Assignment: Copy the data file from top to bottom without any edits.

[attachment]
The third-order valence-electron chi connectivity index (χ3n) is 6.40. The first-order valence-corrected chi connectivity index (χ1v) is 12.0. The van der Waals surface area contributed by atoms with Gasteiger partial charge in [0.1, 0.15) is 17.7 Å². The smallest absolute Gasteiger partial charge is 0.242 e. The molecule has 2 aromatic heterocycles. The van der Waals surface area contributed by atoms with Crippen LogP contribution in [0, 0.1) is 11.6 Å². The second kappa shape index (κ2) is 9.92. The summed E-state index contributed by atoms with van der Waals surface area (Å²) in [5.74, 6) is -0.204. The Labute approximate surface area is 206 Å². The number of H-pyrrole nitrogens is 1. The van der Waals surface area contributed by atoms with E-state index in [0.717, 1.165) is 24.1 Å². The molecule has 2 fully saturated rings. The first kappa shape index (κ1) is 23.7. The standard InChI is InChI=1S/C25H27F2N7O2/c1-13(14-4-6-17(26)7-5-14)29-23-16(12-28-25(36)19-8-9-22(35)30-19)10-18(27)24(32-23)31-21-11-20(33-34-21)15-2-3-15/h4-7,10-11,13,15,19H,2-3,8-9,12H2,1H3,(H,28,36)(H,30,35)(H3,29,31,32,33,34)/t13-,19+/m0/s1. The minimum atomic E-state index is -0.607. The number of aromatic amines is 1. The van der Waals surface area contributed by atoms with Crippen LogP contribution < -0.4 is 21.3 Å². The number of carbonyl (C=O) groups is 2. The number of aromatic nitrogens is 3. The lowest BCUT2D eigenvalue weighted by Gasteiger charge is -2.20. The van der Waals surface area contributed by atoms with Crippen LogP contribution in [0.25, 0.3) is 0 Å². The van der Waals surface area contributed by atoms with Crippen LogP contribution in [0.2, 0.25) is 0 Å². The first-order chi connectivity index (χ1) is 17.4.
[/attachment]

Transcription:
The third-order valence-electron chi connectivity index (χ3n) is 6.40. The first-order valence-corrected chi connectivity index (χ1v) is 12.0. The van der Waals surface area contributed by atoms with Gasteiger partial charge in [0.1, 0.15) is 17.7 Å². The smallest absolute Gasteiger partial charge is 0.242 e. The molecule has 2 aromatic heterocycles. The van der Waals surface area contributed by atoms with Crippen LogP contribution in [0, 0.1) is 11.6 Å². The second kappa shape index (κ2) is 9.92. The summed E-state index contributed by atoms with van der Waals surface area (Å²) in [5.74, 6) is -0.204. The Labute approximate surface area is 206 Å². The number of H-pyrrole nitrogens is 1. The van der Waals surface area contributed by atoms with E-state index in [0.717, 1.165) is 24.1 Å². The molecule has 2 fully saturated rings. The first kappa shape index (κ1) is 23.7. The standard InChI is InChI=1S/C25H27F2N7O2/c1-13(14-4-6-17(26)7-5-14)29-23-16(12-28-25(36)19-8-9-22(35)30-19)10-18(27)24(32-23)31-21-11-20(33-34-21)15-2-3-15/h4-7,10-11,13,15,19H,2-3,8-9,12H2,1H3,(H,28,36)(H,30,35)(H3,29,31,32,33,34)/t13-,19+/m0/s1. The minimum atomic E-state index is -0.607. The number of aromatic amines is 1. The van der Waals surface area contributed by atoms with Crippen LogP contribution < -0.4 is 21.3 Å². The number of carbonyl (C=O) groups is 2. The number of aromatic nitrogens is 3. The lowest BCUT2D eigenvalue weighted by Gasteiger charge is -2.20. The van der Waals surface area contributed by atoms with Crippen LogP contribution in [0.25, 0.3) is 0 Å². The van der Waals surface area contributed by atoms with Crippen LogP contribution in [0.2, 0.25) is 0 Å². The first-order chi connectivity index (χ1) is 17.4.